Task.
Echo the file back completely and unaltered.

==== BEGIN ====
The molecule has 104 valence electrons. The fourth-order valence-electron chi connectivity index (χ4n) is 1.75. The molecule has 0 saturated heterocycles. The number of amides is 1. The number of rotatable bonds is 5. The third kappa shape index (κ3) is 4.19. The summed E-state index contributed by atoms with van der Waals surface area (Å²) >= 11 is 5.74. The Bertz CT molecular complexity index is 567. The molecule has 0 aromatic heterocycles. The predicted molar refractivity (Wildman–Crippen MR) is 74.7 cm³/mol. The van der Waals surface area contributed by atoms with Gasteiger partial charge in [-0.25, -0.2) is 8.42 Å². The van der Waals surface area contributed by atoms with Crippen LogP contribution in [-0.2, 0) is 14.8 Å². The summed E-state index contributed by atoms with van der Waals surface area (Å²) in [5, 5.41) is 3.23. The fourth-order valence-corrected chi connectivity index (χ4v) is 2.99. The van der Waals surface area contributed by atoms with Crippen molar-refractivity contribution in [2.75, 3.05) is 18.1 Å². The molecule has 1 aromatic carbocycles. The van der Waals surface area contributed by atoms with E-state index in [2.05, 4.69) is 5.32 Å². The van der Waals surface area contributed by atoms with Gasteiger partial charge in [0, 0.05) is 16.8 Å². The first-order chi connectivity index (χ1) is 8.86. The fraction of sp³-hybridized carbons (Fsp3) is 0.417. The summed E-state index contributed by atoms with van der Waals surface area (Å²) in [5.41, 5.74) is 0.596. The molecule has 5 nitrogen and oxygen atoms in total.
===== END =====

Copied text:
The molecule has 104 valence electrons. The fourth-order valence-electron chi connectivity index (χ4n) is 1.75. The molecule has 0 saturated heterocycles. The number of amides is 1. The number of rotatable bonds is 5. The third kappa shape index (κ3) is 4.19. The summed E-state index contributed by atoms with van der Waals surface area (Å²) >= 11 is 5.74. The Bertz CT molecular complexity index is 567. The molecule has 0 aromatic heterocycles. The predicted molar refractivity (Wildman–Crippen MR) is 74.7 cm³/mol. The van der Waals surface area contributed by atoms with Gasteiger partial charge in [-0.25, -0.2) is 8.42 Å². The van der Waals surface area contributed by atoms with Crippen LogP contribution in [-0.2, 0) is 14.8 Å². The summed E-state index contributed by atoms with van der Waals surface area (Å²) in [5, 5.41) is 3.23. The fourth-order valence-corrected chi connectivity index (χ4v) is 2.99. The van der Waals surface area contributed by atoms with Crippen molar-refractivity contribution in [2.75, 3.05) is 18.1 Å². The molecule has 1 aromatic carbocycles. The van der Waals surface area contributed by atoms with E-state index in [2.05, 4.69) is 5.32 Å². The van der Waals surface area contributed by atoms with Gasteiger partial charge in [0, 0.05) is 16.8 Å². The first-order chi connectivity index (χ1) is 8.86. The fraction of sp³-hybridized carbons (Fsp3) is 0.417. The summed E-state index contributed by atoms with van der Waals surface area (Å²) in [5.41, 5.74) is 0.596. The molecule has 5 nitrogen and oxygen atoms in total.